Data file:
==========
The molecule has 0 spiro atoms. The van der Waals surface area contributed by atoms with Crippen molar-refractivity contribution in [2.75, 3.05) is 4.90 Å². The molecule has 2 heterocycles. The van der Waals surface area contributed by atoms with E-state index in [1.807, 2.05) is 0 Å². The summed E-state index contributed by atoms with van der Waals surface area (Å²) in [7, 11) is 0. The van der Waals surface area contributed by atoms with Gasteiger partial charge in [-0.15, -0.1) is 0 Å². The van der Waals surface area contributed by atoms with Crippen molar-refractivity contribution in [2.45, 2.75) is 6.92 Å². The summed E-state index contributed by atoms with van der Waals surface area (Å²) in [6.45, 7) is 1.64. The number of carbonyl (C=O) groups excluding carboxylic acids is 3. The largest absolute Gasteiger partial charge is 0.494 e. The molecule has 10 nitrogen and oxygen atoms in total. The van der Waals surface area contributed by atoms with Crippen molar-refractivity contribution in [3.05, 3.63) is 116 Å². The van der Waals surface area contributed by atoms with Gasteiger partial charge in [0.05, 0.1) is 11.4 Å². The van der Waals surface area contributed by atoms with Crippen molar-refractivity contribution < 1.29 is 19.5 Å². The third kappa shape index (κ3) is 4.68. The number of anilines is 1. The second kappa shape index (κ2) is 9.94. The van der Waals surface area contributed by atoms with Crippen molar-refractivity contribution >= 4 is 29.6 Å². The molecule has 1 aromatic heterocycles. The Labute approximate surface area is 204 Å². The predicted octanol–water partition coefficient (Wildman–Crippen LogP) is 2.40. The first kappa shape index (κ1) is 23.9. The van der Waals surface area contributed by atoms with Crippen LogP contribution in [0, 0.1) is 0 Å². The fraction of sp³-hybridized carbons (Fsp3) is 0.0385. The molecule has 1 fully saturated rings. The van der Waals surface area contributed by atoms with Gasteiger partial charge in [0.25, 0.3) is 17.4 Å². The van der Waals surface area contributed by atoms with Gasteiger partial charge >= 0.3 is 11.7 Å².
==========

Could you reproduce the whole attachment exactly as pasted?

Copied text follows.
The molecule has 0 spiro atoms. The van der Waals surface area contributed by atoms with Crippen molar-refractivity contribution in [2.75, 3.05) is 4.90 Å². The molecule has 2 heterocycles. The van der Waals surface area contributed by atoms with E-state index in [1.807, 2.05) is 0 Å². The summed E-state index contributed by atoms with van der Waals surface area (Å²) in [7, 11) is 0. The van der Waals surface area contributed by atoms with Gasteiger partial charge in [-0.15, -0.1) is 0 Å². The van der Waals surface area contributed by atoms with Crippen molar-refractivity contribution in [2.45, 2.75) is 6.92 Å². The summed E-state index contributed by atoms with van der Waals surface area (Å²) in [6.45, 7) is 1.64. The number of carbonyl (C=O) groups excluding carboxylic acids is 3. The largest absolute Gasteiger partial charge is 0.494 e. The molecule has 10 nitrogen and oxygen atoms in total. The van der Waals surface area contributed by atoms with Crippen molar-refractivity contribution in [3.05, 3.63) is 116 Å². The van der Waals surface area contributed by atoms with Gasteiger partial charge in [0.05, 0.1) is 11.4 Å². The van der Waals surface area contributed by atoms with Crippen molar-refractivity contribution < 1.29 is 19.5 Å². The third kappa shape index (κ3) is 4.68. The number of anilines is 1. The second kappa shape index (κ2) is 9.94. The van der Waals surface area contributed by atoms with Crippen molar-refractivity contribution >= 4 is 29.6 Å². The molecule has 1 aromatic heterocycles. The Labute approximate surface area is 204 Å². The predicted octanol–water partition coefficient (Wildman–Crippen LogP) is 2.40. The first kappa shape index (κ1) is 23.9. The van der Waals surface area contributed by atoms with Crippen LogP contribution in [0, 0.1) is 0 Å². The fraction of sp³-hybridized carbons (Fsp3) is 0.0385. The molecule has 1 fully saturated rings. The van der Waals surface area contributed by atoms with Gasteiger partial charge in [0.25, 0.3) is 17.4 Å². The van der Waals surface area contributed by atoms with Gasteiger partial charge >= 0.3 is 11.7 Å².